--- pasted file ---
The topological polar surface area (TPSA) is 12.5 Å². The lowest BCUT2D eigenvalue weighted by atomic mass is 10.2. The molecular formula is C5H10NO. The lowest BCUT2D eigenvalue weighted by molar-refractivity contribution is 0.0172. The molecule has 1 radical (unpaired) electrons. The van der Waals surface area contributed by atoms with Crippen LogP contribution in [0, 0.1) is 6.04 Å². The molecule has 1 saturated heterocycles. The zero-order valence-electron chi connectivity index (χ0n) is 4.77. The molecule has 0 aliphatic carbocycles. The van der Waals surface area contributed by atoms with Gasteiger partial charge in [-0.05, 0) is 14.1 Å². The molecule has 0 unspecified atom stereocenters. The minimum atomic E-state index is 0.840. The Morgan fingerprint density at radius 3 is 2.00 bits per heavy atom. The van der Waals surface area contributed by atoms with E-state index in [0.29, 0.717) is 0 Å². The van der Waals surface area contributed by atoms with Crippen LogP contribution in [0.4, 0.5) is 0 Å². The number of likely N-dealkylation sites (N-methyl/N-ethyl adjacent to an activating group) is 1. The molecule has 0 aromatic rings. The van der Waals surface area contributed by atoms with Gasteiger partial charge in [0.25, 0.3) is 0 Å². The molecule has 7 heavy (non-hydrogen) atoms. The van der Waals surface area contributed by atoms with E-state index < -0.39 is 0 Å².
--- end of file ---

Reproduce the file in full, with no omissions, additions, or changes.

The topological polar surface area (TPSA) is 12.5 Å². The lowest BCUT2D eigenvalue weighted by atomic mass is 10.2. The molecular formula is C5H10NO. The lowest BCUT2D eigenvalue weighted by molar-refractivity contribution is 0.0172. The molecule has 1 radical (unpaired) electrons. The van der Waals surface area contributed by atoms with Crippen LogP contribution in [0, 0.1) is 6.04 Å². The molecule has 1 saturated heterocycles. The zero-order valence-electron chi connectivity index (χ0n) is 4.77. The molecule has 0 aliphatic carbocycles. The van der Waals surface area contributed by atoms with Gasteiger partial charge in [-0.05, 0) is 14.1 Å². The molecule has 0 unspecified atom stereocenters. The minimum atomic E-state index is 0.840. The Morgan fingerprint density at radius 3 is 2.00 bits per heavy atom. The van der Waals surface area contributed by atoms with E-state index in [0.29, 0.717) is 0 Å². The van der Waals surface area contributed by atoms with Crippen LogP contribution in [0.4, 0.5) is 0 Å². The number of likely N-dealkylation sites (N-methyl/N-ethyl adjacent to an activating group) is 1. The molecule has 0 aromatic rings. The van der Waals surface area contributed by atoms with Gasteiger partial charge in [0.25, 0.3) is 0 Å². The molecule has 7 heavy (non-hydrogen) atoms. The van der Waals surface area contributed by atoms with E-state index < -0.39 is 0 Å².